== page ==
In the past decade, many devices and parameters have been proposed to dynamically evaluate the response to fluid challenge. If fluid has to be given, the goal remains multifactorial, oscillating between hypotension correction, improvement in cardiac function, increase in cardiac output and oxygen delivery, or vascular recruitment. The effectiveness of this fluid challenge has been assessed by different methods: (1) echocardiography showing a better function of the right and left ventricles or better filled inferior or superior vena cava; (2) changes in oxygen delivery, which is simplified when arterial oxygen saturation is normal in changes in cardiac output, whatever the techniques for cardiac output measurements used; (3) changes in pulse pressure amplitude based on determinants of systolic and diastolic arterial blood pressure; or (4) cardiac filling pressure variations in association with cardiac output, according to the Frank-Starling law, but with invasive methods.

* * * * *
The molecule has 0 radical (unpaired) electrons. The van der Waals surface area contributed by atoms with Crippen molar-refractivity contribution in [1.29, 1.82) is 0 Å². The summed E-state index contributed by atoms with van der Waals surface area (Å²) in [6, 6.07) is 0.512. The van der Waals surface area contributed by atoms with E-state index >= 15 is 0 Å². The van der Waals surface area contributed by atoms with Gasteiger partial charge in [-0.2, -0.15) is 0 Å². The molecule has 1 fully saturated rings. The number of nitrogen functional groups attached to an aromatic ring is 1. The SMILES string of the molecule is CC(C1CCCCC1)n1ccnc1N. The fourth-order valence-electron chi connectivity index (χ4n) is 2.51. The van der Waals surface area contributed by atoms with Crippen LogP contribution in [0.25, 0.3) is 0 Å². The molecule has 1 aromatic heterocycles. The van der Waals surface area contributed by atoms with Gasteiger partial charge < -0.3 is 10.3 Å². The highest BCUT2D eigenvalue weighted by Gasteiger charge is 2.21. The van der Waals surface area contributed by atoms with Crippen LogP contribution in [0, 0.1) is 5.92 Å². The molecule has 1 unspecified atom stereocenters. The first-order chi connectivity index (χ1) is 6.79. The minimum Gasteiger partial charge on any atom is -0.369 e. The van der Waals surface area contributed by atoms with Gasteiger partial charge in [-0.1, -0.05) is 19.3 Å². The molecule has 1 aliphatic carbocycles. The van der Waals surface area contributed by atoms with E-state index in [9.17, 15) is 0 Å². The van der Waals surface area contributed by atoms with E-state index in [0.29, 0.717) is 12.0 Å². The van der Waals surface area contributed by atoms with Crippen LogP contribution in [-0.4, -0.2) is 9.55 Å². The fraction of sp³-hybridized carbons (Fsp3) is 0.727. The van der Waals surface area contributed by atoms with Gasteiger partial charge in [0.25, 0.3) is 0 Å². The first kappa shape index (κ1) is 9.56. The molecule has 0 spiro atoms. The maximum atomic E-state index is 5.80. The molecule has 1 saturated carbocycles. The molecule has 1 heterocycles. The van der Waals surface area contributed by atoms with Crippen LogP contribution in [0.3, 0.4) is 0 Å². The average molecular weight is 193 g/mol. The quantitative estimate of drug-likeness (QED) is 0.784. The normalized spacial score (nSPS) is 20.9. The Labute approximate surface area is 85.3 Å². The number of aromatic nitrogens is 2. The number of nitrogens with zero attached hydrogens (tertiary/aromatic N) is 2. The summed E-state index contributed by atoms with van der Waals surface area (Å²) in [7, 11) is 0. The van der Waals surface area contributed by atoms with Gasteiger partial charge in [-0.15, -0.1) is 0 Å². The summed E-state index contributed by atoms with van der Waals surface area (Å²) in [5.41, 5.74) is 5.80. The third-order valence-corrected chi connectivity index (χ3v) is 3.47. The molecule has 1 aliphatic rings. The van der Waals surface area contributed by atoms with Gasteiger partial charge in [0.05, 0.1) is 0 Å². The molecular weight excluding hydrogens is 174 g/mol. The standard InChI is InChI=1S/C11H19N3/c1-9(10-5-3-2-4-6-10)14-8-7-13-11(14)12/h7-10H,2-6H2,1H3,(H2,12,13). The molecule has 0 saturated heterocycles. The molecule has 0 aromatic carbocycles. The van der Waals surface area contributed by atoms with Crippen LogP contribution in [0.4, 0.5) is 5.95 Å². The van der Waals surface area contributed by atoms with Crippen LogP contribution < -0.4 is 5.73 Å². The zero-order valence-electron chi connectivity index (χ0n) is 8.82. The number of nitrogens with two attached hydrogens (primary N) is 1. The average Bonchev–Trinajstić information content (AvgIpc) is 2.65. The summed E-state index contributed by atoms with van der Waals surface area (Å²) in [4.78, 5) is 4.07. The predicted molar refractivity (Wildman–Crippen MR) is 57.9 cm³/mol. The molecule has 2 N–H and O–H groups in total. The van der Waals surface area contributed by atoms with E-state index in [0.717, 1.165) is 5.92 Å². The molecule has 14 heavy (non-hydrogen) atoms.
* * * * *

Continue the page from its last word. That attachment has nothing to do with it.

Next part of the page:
The study from Trof and colleagues examines the interest in measuring cardiac filling pressures or the diastolic cardiac volume index (global end-diastolic volume index) in cardiac or vascular surgery in the post-operative period, in the presence or absence of systolic left ventricular dysfunction [1]. The later parameter the global ejection fraction (GEF) was obtained from the ratio between the stroke volume and global end-diastolic volume (GEDV), being >20% when left ventricular function is normal and <20% when abnormal. These parameters have been obtained using the precursor technique of the pulse contour method (COLD Z-021; Pulsion Medical Systems, Munich, Germany) with a double indicator. The carefully performed study from Trof and colleagues, with great caution for statistical analysis, concluded that regardless of the GEF the central venous pressure may be useful for predicting fluid responsiveness in these patients when the positive end-expiratory pressure (PEEP) is low. When the GEF is low (< 20%), the pulmonary artery occlusion pressure is more useful than the global end-diastolic volume index for predicting fluid responsiveness; but when the GEF is near normal (≥20%), the global end-diastolic volume index is more useful than the pulmonary artery occlusion pressure.